Environmental archaeology is the study of our relationship with the environment throughout history, using techniques from biology and geology.but in most cases on site, you will likely be asked to sort samples collected by sieving or flotation.
Biological remains are a rich source of archaeological information. By studying the minute, preserved remains of plants (such as charcoal, seeds and pollen) and animals (such as snails and microfossils), and buried soils and sediments, environmental specialists reveal how people’s lives were influenced by and, in turn, altered the environments in which they lived and worked.
PRINCIPLE: Understand on-site flotation and sieving, sample recovery and processing programmes as well as discard policies.
- Novice – Can assist in the sorting of environmental samples with supervision.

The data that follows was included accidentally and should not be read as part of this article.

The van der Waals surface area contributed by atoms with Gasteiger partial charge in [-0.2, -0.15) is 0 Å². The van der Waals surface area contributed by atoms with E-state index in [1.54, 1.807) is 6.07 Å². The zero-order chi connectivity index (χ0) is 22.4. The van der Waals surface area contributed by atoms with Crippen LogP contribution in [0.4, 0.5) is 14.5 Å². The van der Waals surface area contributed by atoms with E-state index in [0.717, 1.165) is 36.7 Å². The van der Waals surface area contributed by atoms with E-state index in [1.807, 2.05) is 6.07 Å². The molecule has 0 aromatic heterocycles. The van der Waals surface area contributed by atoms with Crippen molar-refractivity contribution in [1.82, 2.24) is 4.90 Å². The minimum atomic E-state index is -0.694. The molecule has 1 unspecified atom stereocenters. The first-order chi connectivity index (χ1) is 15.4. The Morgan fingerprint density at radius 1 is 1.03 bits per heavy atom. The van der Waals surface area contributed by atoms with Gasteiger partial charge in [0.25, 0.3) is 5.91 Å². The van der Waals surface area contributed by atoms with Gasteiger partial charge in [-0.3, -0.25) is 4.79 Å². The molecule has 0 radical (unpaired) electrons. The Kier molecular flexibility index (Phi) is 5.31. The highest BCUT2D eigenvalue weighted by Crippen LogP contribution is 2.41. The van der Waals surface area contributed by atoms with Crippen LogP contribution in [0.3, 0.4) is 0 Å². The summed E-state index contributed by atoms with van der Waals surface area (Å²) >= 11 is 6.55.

- Competent – Is able to sort, bag and record samples with minimal supervision.
- Proficient – Will be able to take samples and correctly process, sort and record without full supervision.
Remember that samples are part-processed on site to remove the bulk soil content, but scientific analysis usually happens off-site in a laboratory.
Use a magnet to look for signs of hammerscale if appropriate
Wear nitrile gloves if handling samples if suggested by the environmental specialist.
Environmental Studies Resources – English Heritage
Nesbitt, M. 1995. “Recovery of archaeological plant remains at Kaman-Kalehöyük,” in Essays on ancient Anatolia and its surrounding civilizations, vol. 8, Bulletin of the Middle East Culture Centre in Japan. Edited by T. Mikasa, pp. 115-130. Wiesbaden: Harrassowitz. [available as a PDF from the author at ancientgrains.org]